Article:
Ack, Was It Because of Food?!?!

Yesterday afternoon, my son developed a rash on his face. If not for our food allergy experience, I’d probably shrug it off as sensitive skin. I’d monitor it; it would go away. And if it didn’t, I’d call the doctor. No big deal.

But when your child has broken out in hives after a single swallow of yogurt and has tested positive for a number of food allergies, you’re obligated to pause and wonder with every outbreak of anything: What did he eat?

It was a Monday, which is our day to play, and we had played in the kitchen. So, rationally, I should ask: Did he rub some spices on his face and then in his eyes? Despite our best hand-washing efforts, this is, of course, possible. And it could certainly be what's to blame for this rash.

Still, the skin irritation looked bad, folks. So, down the hatch the Benadryl went.

And not long after, the irritation cleared.


My son went to bed around 7:15 (which is pretty typical), and all was quiet — until 9:30 when we heard him coughing. No, wait. That’s not coughing. That’s vomiting. This was followed by a few rounds of cleaning up and more vomiting. (We have a towel/blanket/laundry/sleep-in-the-living-room process when he’s sick.) Around 3 a.m., I thought it was safe. At 6 a.m., I was proven wrong. He threw up twice more before 7:30 a.m.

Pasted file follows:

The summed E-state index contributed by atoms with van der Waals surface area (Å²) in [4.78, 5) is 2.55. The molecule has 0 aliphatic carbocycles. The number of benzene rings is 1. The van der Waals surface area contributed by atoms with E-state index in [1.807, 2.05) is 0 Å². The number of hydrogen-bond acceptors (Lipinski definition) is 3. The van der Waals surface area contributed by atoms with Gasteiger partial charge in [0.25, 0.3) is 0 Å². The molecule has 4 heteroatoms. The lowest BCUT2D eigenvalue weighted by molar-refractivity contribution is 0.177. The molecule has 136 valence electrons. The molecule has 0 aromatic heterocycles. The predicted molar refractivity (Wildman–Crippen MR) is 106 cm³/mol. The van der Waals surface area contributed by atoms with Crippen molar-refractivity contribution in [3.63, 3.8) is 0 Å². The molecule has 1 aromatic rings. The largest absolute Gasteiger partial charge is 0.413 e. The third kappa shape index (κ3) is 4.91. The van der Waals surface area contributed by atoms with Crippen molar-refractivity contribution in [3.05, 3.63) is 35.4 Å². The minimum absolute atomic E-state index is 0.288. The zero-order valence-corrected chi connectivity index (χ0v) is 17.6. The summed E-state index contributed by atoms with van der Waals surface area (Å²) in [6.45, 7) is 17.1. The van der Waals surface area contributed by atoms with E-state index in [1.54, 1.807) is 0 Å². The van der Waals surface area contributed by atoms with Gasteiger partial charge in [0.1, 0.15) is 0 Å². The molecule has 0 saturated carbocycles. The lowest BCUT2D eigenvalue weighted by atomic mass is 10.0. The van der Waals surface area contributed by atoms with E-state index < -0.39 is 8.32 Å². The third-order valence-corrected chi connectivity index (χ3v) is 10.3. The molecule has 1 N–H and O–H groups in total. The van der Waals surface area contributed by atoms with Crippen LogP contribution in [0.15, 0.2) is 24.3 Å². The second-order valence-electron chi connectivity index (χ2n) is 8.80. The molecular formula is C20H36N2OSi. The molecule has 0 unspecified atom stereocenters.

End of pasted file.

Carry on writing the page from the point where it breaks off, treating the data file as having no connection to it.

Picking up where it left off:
No fever. No other symptoms. And generally pretty happy in between the bouts of vomit.

So, now I’m back to the original question: Was it something he ate? Was it food poisoning? Was it an allergy? We recently introduced cashews ... Was it the cashews? Did someone accidentally give him eggs or dairy? I replayed the day … Did I miss something? Did I fail to read a label? Did I buy something new? Did I buy something that changed its ingredients? Or is he just sick because he goes to daycare and daycare kids get sick a lot?

And this is the life of the allergy parent: Constant worry. Continual questioning. Always second-guessing. I know all parents worry and question and second-guess, but as an allergy parent, you worry and question and second-guess about whether a simple meal (or even just a bite) could have done harm to your child. And that's what makes it so stressful — so many more things to protect your child from.